HOK’s Adrian Gainer on Adaptability in Laboratory Design
HOK in London Science + Technology Leader Adrian Gainer explores the meaning of adaptability and incorporating it in laboratory design.
“So, how do we start to think about designing for adaptability?”
“An interesting approach is one that has its origins in ‘futures thinking’. Decision making in lab design can sometimes be too focused on the short term. By opening perspectives beyond immediate constraints, ‘futures thinking’ can enhance our capacity to anticipate change, grasp opportunities and cope with threats. While the future cannot be firmly predicted, we can look forward to a range of possibilities by applying an approach of scenario development. Scenarios are carefully constructed snapshots of the future and the possible ways a field may develop. They help focus thinking on the most important factors affecting change; improve our understanding of change and what we can do to react to it.”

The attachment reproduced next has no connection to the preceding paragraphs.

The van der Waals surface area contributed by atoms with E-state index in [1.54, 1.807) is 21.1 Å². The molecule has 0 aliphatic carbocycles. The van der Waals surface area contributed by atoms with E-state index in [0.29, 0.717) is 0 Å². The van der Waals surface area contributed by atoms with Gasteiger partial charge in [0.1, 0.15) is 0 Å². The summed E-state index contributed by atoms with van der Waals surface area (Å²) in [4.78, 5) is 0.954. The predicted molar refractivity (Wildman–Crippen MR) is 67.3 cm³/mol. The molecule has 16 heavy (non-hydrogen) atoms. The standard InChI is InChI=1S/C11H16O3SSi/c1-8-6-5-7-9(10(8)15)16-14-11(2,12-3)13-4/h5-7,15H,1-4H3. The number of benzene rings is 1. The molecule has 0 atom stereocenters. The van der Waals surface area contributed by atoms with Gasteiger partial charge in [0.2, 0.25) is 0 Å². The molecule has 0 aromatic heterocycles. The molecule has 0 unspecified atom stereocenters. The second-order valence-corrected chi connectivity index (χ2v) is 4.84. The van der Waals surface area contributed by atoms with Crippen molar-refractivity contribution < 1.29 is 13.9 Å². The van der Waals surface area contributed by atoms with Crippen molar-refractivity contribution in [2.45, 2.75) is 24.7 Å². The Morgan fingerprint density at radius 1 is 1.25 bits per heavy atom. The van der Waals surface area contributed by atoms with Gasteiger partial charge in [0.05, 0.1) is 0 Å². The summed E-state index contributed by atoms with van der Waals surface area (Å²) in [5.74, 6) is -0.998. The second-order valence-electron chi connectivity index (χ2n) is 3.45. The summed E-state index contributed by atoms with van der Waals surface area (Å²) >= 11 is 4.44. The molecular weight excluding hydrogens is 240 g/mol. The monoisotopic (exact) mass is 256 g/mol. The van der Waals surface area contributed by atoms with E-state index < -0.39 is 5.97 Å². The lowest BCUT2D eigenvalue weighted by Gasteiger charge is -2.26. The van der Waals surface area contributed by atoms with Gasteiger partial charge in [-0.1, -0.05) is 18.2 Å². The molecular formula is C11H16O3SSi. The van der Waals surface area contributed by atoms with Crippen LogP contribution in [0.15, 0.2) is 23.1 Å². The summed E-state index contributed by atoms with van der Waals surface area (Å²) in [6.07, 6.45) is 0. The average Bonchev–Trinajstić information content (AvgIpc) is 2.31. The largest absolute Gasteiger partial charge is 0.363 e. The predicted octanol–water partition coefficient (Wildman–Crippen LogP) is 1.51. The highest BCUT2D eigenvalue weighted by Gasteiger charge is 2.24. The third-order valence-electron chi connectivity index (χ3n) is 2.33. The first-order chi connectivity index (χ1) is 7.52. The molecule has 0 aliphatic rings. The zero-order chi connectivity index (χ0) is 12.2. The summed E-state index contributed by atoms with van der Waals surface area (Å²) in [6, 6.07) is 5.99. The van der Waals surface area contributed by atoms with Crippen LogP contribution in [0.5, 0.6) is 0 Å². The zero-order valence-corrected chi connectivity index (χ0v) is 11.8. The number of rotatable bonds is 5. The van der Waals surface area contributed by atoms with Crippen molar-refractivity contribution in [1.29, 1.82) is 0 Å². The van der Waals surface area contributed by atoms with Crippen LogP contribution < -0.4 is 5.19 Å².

“In our scenario planning work, we look first at a number of change scenarios that may be required and then consider what needs to happen to allow the change and what impacts the accommodation of that change would have. Three typical scenarios we consider are: a change of function within a room (e.g. from a tissue culture lab to an instrument lab); a change of function from an open primary lab bay to a dedicated secondary lab bay; and a change of function of a laboratory to an office environment. For each of these scenarios it is imperative to review the principle activities that need to take place in order to affect the change, for example do we need to remove a wall, relocate a fire barrier, move laboratory furniture, or reconfigure lighting? Considering the practicalities of these changes, for example the ease of the change, the cost associated with the change, or the disruption it may cause, enables us to assess the potential adaptability of a design.”